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U2 News » 'Heart Of America' Tour: DATA veröffentlicht vollständiges Diary

Wie wir bereits am 29. Dezember berichtet haben, veröffentlicht U2.com in diesen Tagen nach und nach Bonos Tagebuchaufschriebe von der 'Heart Of America' Tour. Bono war Anfang Dezember zusammen mit anderen Prominenten (u.a. Ashley Judd und Chris Tucker) durch die USA gereist, um im Rahmen der Organisation DATA auf die verheerenden Umstände in Afrika aufmerksam zu machen. Auf der offiziellen Seite von DATA kann man jetzt schon alle Aufschriebe von Bono nachlesen , auch jene, die bisher bei U2.com noch nicht veröffentlicht wurden. Des weiteren gibt es dort zahlreiche Fotos und Presseartikel von der 'Heart Of America' Tour.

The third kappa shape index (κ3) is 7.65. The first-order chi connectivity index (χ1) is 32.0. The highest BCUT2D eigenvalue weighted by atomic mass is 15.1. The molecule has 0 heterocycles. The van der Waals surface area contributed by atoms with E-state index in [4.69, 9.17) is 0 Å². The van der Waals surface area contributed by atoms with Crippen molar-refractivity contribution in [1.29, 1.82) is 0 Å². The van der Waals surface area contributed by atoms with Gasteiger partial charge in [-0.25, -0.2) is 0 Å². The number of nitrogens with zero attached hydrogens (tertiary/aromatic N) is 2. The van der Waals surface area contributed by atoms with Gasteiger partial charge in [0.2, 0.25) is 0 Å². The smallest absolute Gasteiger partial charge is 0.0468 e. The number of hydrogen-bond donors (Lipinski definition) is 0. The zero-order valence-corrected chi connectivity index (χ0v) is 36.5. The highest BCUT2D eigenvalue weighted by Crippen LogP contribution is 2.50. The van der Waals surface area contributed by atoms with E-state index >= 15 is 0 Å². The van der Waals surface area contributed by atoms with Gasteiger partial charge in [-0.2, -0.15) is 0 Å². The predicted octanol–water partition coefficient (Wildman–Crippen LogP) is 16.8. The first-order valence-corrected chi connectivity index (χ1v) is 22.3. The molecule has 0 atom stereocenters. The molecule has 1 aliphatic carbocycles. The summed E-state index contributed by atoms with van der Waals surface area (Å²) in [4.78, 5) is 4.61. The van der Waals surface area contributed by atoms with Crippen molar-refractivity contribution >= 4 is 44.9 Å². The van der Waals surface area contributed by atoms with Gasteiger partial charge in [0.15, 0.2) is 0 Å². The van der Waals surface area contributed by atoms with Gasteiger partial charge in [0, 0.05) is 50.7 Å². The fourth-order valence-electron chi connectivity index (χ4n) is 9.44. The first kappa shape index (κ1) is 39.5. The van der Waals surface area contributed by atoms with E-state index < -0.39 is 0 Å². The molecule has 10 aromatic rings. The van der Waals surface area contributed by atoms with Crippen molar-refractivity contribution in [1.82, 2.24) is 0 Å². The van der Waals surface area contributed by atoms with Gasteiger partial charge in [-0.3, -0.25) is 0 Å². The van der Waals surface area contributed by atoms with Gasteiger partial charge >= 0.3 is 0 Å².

Sunday, December 1, 2002 Statistics, statistics… I hate them - I can't even look at them as I type them.… It's World AIDS day… in Africa 6,500 men, women and children will die of AIDS TODAY and another 9,500 including 1,400 newborn babies will be infected… God Almighty…. Here in Lincoln Nebraska, Africa's seeming a lot less far away… students in the University of Nebraska are displaying squares from their AIDS quilt… and the three bus loads of AIDS activists are tonight on their way to the Heart of America tour. Our tour includes Ashley Judd and her 230 MPH race car driving husband Dario Franchitti, and two dogs Shug and Buttermilk….Tour de France victor, Cancer beater and not-exactly-slow-himself-cyclist Lance Armstrong…. ten outrageously gifted kids from Ghana who sing, dance and make sure we watch our language… Agnes from Uganda, first time out of Africa in to America, living proof that AIDS doesn't have to equal death…. And finally me, that most awful of inventions, a Rockstar With A Cause, Bono. I've just heard the ne ws tha t noted Nebraska punk-rocker and ukulele player Warren Buffett is joining our caravan. During the day he passes off as the chairman of Berkshire Hathaway Group. To me he is Yoda, the Jedi Master of American finance, a deeply serious man with an ear for a great melody i.e. a great idea… great melodies and great ideas have much in common….. A certain inevitability, clarity, an instant memorability. America is a great idea…it's an idea that came under attack on September 11, 2001…it's a nervous world, even here in Nebraska; you can feel the edge and it's not because of the cold. Could America lead a historic AIDS initiative, putting an end to the above statistics, saving 2.5 million lives in Africa a year…there's an idea (one of the many on our bus)…America showing what it's for, as well as what it's against. Anyway, tonight we're going to make our pitch in Lincoln, Nebraska and hear what these most American of Americans say back to us. I'll let you know how we did with the corn huskers. Monday, December 2, 2002 No longer a concept, I'm on the bus out of Nebraska on the way to Iowa looking back on a great first day in Lincoln… Yesterday morning, the rockstar ended up in a Methodist pulpit…..I wanted to bang my fist like those fire brimstone preaches I've seen on the TV but I didn't need to - this congregation seemed to already know that the AIDS emergency is the defining moral issue of our time….. I ended up listening to them. The notion put by politicians back east that Midwesterners are not interested in a world outside of America was already crumbling by lunch. Politicians are not afraid of rockstars and student activists - they are used to our placards - they're afraid of Church folk, farmers, and mothers unions…. however when you put student activists, actors, rockstars with the mothers, farmers and church folk, the sight of all of us together is terrifying… Americans in these nervous times are more outward looking….this is good for our campaign…. This is no time for navel gazing. The way the United States is perceived in the rest of the world is now a homeland security issue. We're not wrong to bang on about the AIDS emergency… Colin Powell said that no war on earth is more destructive than the AIDS pandemic. Our traveling scientist/physician, Eric Goosby, says winning this war is immensely doable -- but only if the political will is there. Ashley Judd is a trip…to be that gorgeous and smart …I thought God was fair!!! Last night she made her debut as an AIDS activist in front of a very responsive Cornhusker crowd…. if she loses interest in acting she'd have no problem as talk show host. In the darkness you can meet when you consider the scale of the AIDS problem, she is a very necessary firecracker… her conversation crackles and fizzes with an urge to make sense of any moment she's in… she's also very funny …. the fastest mouth in the midwest is on her bright red bus, with the fastest wheels …. Her husband Dario is someone who I sense knows how to drink when he's not driving… I like this… we may need some diversions. He tells me he has to abstain in racing season… he can feel the wine in his joints when he needs to feel the fuel. He is a star. Today in Iowa I met the editorial board of the legendary Des Moines Register… bees were buzzing in this hive of a newsroom… including a few Queen bees who responded to Agnes's story of life in Uganda for a mother of eight. Agnes we first met a year or so ago in Kampala, as part of a troop of aids educators called TASO who through their testimony and songs town to town, village to village, save so many lives through their prevention program. Today she showed me the drugs, the anti-retrovirals that are keeping her alive to do her job. Only recently did she and her fellow activists gain access to these drugs. When we first met, these heroes of the hour, the firemen running up the burning building if you like, had accepted they were going to die. She is affronted by the suggestion that Africans would not be able to take pills twice a day to save their life. She is also affronted by the price on her life - 2 dollars a day. It should be one…. it should be none. I am made sorely aware of how we need the pharmaceutical companies - we need their scientists … their research departments… their determination - to reduce the cost of these life-saving drugs. I make a note to ring Ray Gilmartin of Merck and Peter Dolan of Bristol Myers Squibb. I know they're paying attention. University of Iowa, we're coming your way. Apparently there are more pigs than people in this state. That might work for me, I can talk hogwash. I'll end today's diary looking out of the window of our silver blue bus… it's a wide panorama, a cinescope of America. This has been my education over the years, looking out the window of buses, trains and planes… mostly I read more than I wrote. Or talked. Good night. Monday, December 2, 2002 On the road… Ashley Judd: Dario and I arrived in Lincoln, dogs in tow, and awakened to Bobby Shriver's unmistakable voice, from the sidewalk, shrieking about our bus. He hopped on and came back to see us. This is my fantasy trip - out helping change the world, and doing so with my all-time favorite men: Bobby, Bono, and my husband. We rehearsed the evening's program, after being briefed by serious-minded, enthusiastic, DATA workers. This gang is living out one of my fantasy lives - hard-core activism. About the program: I swore to Dario that I wouldn't harp to Lance Armstrong about how my Dario admires him. The event seemed perfect - if a tiny bit long - and the crowd seemed totally eager to learn, help, and rally. The platform was a good balance of voices - Bono, Agnes, whose story is simply staggering, and the excellent AIDS expert Dr. Goosby. If the United States alone spent just $1.70 per year for every American, the debts of 22 African countries which have already done the work to qualify for debt relief could be canceled. I'm humbled and thrilled to be a part of this. We're ending the evening having a bite to eat, the conversation ranging over tomorrow's agenda (truck stops), how we can do better tomorrow night (shorter), and Washington (we'll fight for this with all we're got). The Glasgow kisses - that's my husband - reminiscing with Bono the Irishman about missing their homes, bonding over a dinner table in Lincoln, Nebraska. I'm thrilled! See you on the road. December 4, 2002 Americans do the best coffee in the world next to the Italians, but tea is a different matter… you need to boil the water, 3 minutes, even with a tea bag. Hot water from a coffee maker will not do, and is a very bad start to the day. I normally wake up with a sore eye but insufferable optimism about what the day can accomplish and go to bed disappointed with what I've not managed to do. On the Heart of America Tour I've been watching people going to their rooms having pulled off impossible tasks logistically, strategically, spiritually. Jamie Drummond and Lucy Matthew have lived out of a plastic bag and a toothbrush for so long they think this life is normal. They were two of the architects at Jubilee 2000/Drop the Debt campaign who are now looking after DATA Europe. I began the day with our new boy/new boss David Gartner, Executive Director of DATA USA, and a room full of activists who don't mind me talking with my mouth full… activists generally look down upon us rock stars, and you have to get up in the morning earlier than God for them to be impressed… this is another reason why I'm grumpy, I'm late. Next stop, I-80, a truck stop, bigger than my country, the biggest in the world I'm told… never eat anything bigger than your head is good advice for truck stops. I tried, it was called a Dairy Queen, bought by the ladies who let you lunch, and some truck driving Teamsters -- the reason I'm here. These people have all the qualities I love about the Midwest -- no high walls, no barbed wire, minds as wide open as the landscape…. and hearts, as it turns out, for their fellow drivers in South Africa, half of whom are HIV positive. Let me say that again - 50% of truck drivers in Africa are going to die, unless they get access to the antiretroviral drugs we take for grated in Europe and America. These men are ready to do what it takes to reach out to the comrades they have never met. Inspiring. On to the Davenport's Central High School to talk about AIDS and education... I had a great time in school - that's where our band was started… I was 16, Adam was 16, Edge was 15, and Larry, the baby in charge, 14. U2 was a high school band, so is 2 Deep. His name was Jeremy and he sang like Craig David, a song he'd written called Get Lost. Presuming he wasn't referring to us, I asked the students if anyone had a definition of Globalization… Coletta put her hand up and said it referred to the world being more interconnected, where people help each other more, and give more aid to those who need it. If only… I wish it were Coletta's world. She understood that with the benefits of gobalization come responsibilities… I drew a rude picture of Ashley on the whiteboard, plus some algebra. A=Ashley, B= Bono, C =Class H, D=Davenport, E=Emergency, F=Factoid: You are more powerful than you think. As we left, students were jumping out of windows, I was shouting up to them "rock rock rock 'n' roll high school". The Principal laughed nervously. Thank you again Joey Ramone. In Dubuque, some serious and upstanding members of the community gathered to listen - their eyes didn't glaze over, in fact they flashed at the opportunity to do something for their country, something for Africa. They spotted the connection. I did a press conference by a Christmas Tree - a shock to me I thought it was still August…. I'm told there's snow on the ground in Chicago. I'd love Chicago even if it was covered in cow-pats. On my way to the great canyons of glass and steel that make up Chicago's skyline, we stop at Willow Creek Church. Reverend Hybels and his wife Lynne sit me down and lift me up at the same time. I can't explain it exactly. I didn't have to explain to them that I wasn't coming calling with a cause, we all have plenty of them. 6,500 people in Africa died today of AIDS. This is an emergency. December 5, 2002 Chaos in Chicago, the snow is thick on the ground and we seem to be moving faster than ever… there's always the thought we'll spin off .. it's a high wire act, trying to convince people who have problems of their own to set them aside for the crisis of others. Crisis is the wrong word. Emergency. The AIDS pandemic is setting fire to the continent of Africa. Razing it. Right before our very eyes. We are giving less and less the richer we get is the truth. The actual facts when you clear away the propaganda… Why? Three words keep coming up: … corruption corruption corruption - especially at Editorial Board meetings. Maybe one thing that binds the Tribune and the Sun-Times?… Americans have lost faith it seems in world aid. Aid Aid, now there's an idea… The only problem is that people are half right. What's the point of giving money away if it ends up in a Swiss Bank account or a fleet of Rolls Royce's… But if done right -- and it can and often is done right -- it sends children to school, trains teachers, builds roads, buys medicines. When they find out the strict conditions now in place - transparency, good governance, measurable results - I have confidence America will turn around the situation where they are 22nd in the list of 22 richest countries in terms of aid given as a percentage of national income. Americans don't like being last in anything. Their personal donations are as generous as Europeans. I'm sure it's the value for money argument. I want bang for the buck too. The Global Heath Fund is what we're looking for. 96 per cent of the cash goes direct to funding programmes in countries hit by AIDS, with only 4 per cent tied up in overheads. That's efficiency. Auditors in each country -- often international firms like KPMG -- monitor the 96 per cent to make sure it is fighting AIDS not lining pockets. I was in Uganda earlier this year (it wasn't called the Heart of Africa Tour, but it could have been), and went to visit some wells just outside Kampala - simple concrete blocks with iron pipes spewing out clean water - maintained by the people whose children lives they save. The wells had been built because money freed up by the cancellation of old debt. People said this money would be misspent, one Congressman said it would go down a rathole… in fact, it went down a water hole Anyway, back to IL. Chris Tucker is in the House! He turned up at 2am this morning ready to work… I think he's spent more time in Africa this year than America…. We were in Ethiopia together in May - a memorable visit to a predominantly female Muslim high-school in Addis Ababa - Chris got mobbed…..I got trampled …. He went back with Colin Powell, back with Bill Clinton, back for more… God was in the room at the Apostolic Church on the South Side of Chicago. So was Senator Durbin a righteous and brainy Democrat… It's so important to us that we keep our work bi-partisan, we had spend the night before in the hospitality of Congressman Jim Leach and his wife Deba. These are great people. Last night we preached the Gospel (literally) at Wheaton College where they grow preachers like Billy Graham (well, there's no-one like Billy Graham)… Anyway, I reminded them they had also produced Wes Craven… first they scare you then they tell you where to turn… Not just because they laughed at my joke, I really loved this crowd. These are the loudest Christians in the world…. normally I'm not comfortable with Church people, they're pious, they're judgmental. These young students gave me hope. I quoted CS Lewis (they have all his letters in the library here): "All that is not eternal is eternally out of date". And his other one: "the stage is but a platform shoe" …that was my other joke. I knew they would think I was smaller in real life, I told them I'm also much better looking. Dr Jim Young Kim, an expert in AIDS treatment in poor countries from Harvard School of Public Health, was on the platform - donating his extraordinary brains for one night. The bastard robbed most of my best lines… We also basked in his academic professionalism… he had laptops, slides, screens, graphs… all the things we knew we'd never be able to work. He told everyone, actually, he showed everyone, that getting medicines to even the poorest people in the furthest places can be possible. He flashed before and after photos (hi-tech ones…). Anti-retroviral drugs, wow, talk about power in a pill. He ended by appealing to the students in the room to view the AIDS emergency - the worst epidemic in the last 600 years with numbers rising exponentially - as the next phase in the civil rights movement. They listened. I am taking to bed feeling sad, Ashley, who truly has the Heart of America, has to leave us after our event in Indianapolis on Thursday…. But it's going to be fun to go in Indianapolis with an Indy driver, Dario her husband… I know we're going to see them both again. December 6, 2002 Woke up this morning to find out that Paul O'Neill has resigned from office… he witnessed the AIDS emergency in Africa in May, and responded with not just tears, but anger… I saw his conviction. I liked him and his family enormously, I'm sure he will continue to work on Africa. Before he was Secretary of the Treasury, he worked in Africa. Valuable, valuable experience. President Bush will see the crisis for himself early next year when he goes to Africa… the President, Dr Rice, Colin Powell, Tommy Thompson, they're passionate about AIDS - we need to turn this passion into cash. I like Hoosiers. The spirit of Madame Walker was with us in Indianapolis last night. The meeting was in a beautiful little theatre named after this amazing woman. In 1905 she started a company producing hair products for black women, and throughout her life fought for civil rights. Always make sure you look your best on the battleground… Each night Dario Franchetti has been sitting in the audience, taking the temperature (hot) watching his wife Ashley Judd's back (cool). But he's an Indy car driver… and so, in Indianapolis, had no choice but to move into pole position... His debut on the campaigning circuit was up to his sporting standards; he was incredible, and fast to my slow. Succinct is not a national characteristic if you're Irish. And on to Cincinnati Ohio… I fall asleep in the back of the bus, with the blinds up and dream in some of the most beautiful landscape in the world lit up by the snow. My dream is a hamburger brought to me by John Sampson, our head of security… in the dream I get my hair cut and haven't the strength to eat it. These are the ramblings of someone who's been away from home for too long. I miss my wife, I miss my kids, I can't wait for Christmas. My present, our present, will be a historic AIDS initiative. I can't believe that the lives of so many people depend on the way the wind is blowing in Washington DC, London, Paris, Tokyo, Berlin, Rome, Ottawa. To whom much is given, much is expected… Carocol in Cincinnati is a house full of promise. HIV sufferers that are now activists. In amongst this righteous throne, the racial tension of the city is made ridiculous. Laughter is louder today than loss. I bump into Peter Frampton, who lives locally and wants to work globally on this issue. I tell him his song Show Me the Way taught me how to sing… I wasn't joking. It was a prayer to me. These people are the "aftershot" we so want to see in Africa. The number of people who die from AIDS in the US has fallen by 90 per cent since the introduction of anti-retroviral drugs…. The words of Pastor Ken Mallard from Indiana are still ringing in my ears: There will come a time when there is no such thing as AIDS. Just like polio. Melissa Jones works for DATA USA. She's one of those dangerous quiet people that gets you to do everything she wants. Her front tooth chipped this morning during breakfast… I don't want her to get it fixed - foxy foxy foxy. We are about to go to a meeting organised by the National Underground Railroad Freedom Center, which is run by the impressive Ed Rigaud. They are building a museum to showcase the history of the underground railroad - the Ohio river which separates Cincinnati from Kentucky was an important crossroads for slaves on their journey to freedom. As it happens, Irish longshoremen used to fighting blacks for the worst jobs hid slaves in the civil war here. The Green Card plays well in this neighbourhood. I'll play any card - Irish, rockstar, Catholic, Protestant, sensitive, macho, upper working class snob wino…. I'll make my personality crisis go to work for me… This meeting tonight is in Harriet Beecher Stowe House… this area of the world was full of pioneering women seeking justice… I'm finding out it still is. December 8, 2002 This weekend the Heart of America tour is ending. I'm going to New York City Monday night for the premiere of Martin Scorsese's Gangs of New York. U2's music closes this extraordinary film and myself and Edge will do the red carpet along way from the green grass of this Appalachia…I'll miss the grass roots… Last night, Wynonna Judd stepped in for sister Ashley in Louisville, she will do the same tomorrow in Nashville where we get t o meet a bunch of inspirational musicians. The Judd's are inspirational…when Wynonna speaks of her family's humble origins her vibrato has all the shades of grace and humour that mark the whole family…she sings from a special place I don't know where exactly but its something to do with "home". The colour of the grass here is a conservative blue…not many years ago I thought conservative meant at best cautious, at worst selfish, the politics of special interests anti big government but pro big interference in peoples lives. I now discover that there are different "c's". Conservatives, seeking security in the familiar. Religious conviction or libertarianism. Activists are turning up in the least expected places… Archbishop Kelly is a wry man who wants to make his diocese go to work on the subject of Debt, AIDS, and Trade in Africa. These are three swords in the side of an already crucified continent. So does the moderator of the Presbyterian Church who has handed over his office to facilitate myself and the Roman Catholic Archbishops meeting (this would not happen where I come from). He then introduced me to an annual gathering of Presbyterian moderators (100 of them) who let me bang their pulpit. CNN are there…the luminous Daryn Kagan lit up by stalwart producer Ted Winner and a joy called Molly…CNN have been on three continents covering this story, behind Daryn's easy good humour is a serious curiosity in why things are the way they are… They have set up CNN's worldwide broadcasting net at a Krispy Kreme donut and café shop in Louisville where we are interviewing locals…Chris Tucker is taking orders in the drive thru. This giant of a man has been to Africa three times this year…once with myself and Treasury Secretary Paul O'Neill, once with Secretary of State Colin Powell, and once with President Clinton who he can mimic so well that occasionally in the question and answer section of the evening we ask the first black president his opinion…he inspires me to quote the Koran to the Northeast Christian Church in Louisville "he is close to God who make his friends laugh" he has become eloquent about the beauty and possibilities of Africa as well as the wanton waste of life that we are complicit in by our inaction. As an African American discovering with affection and hurt his 'gene pool'…he can talk in a way I cannot… "I saw my face everywhere I went he tells them…my mother's face, my sister's face, my cousins, my nephews…these people are my blood…we have problems in our own neighborhood but not like this." When more African Americans start to demand even the same level of media coverage for their continent that the Irish or Jewish Diaspora demand for their tiny nation states…things will start to happen, even in the 'neighbourhood' - wholeness. Colin Powell is not on tour with us but he may as well be here, three quotes I've used everyday: "The war against terror is bound up in the war against poverty" "No war on earth is more destructive than the AIDS pandemic" "AIDS poses a clear and present danger to the world" As I close this diary and tour, the administration is preparing President Bush's trip to Africa. I hope they have heard from the Midwest that Americans here care about Africa's plight, interesting they tell me caring about it makes them feel more American. The decency that lives here I am hopeful lives in the capita. The moral compass is now in the President's hand.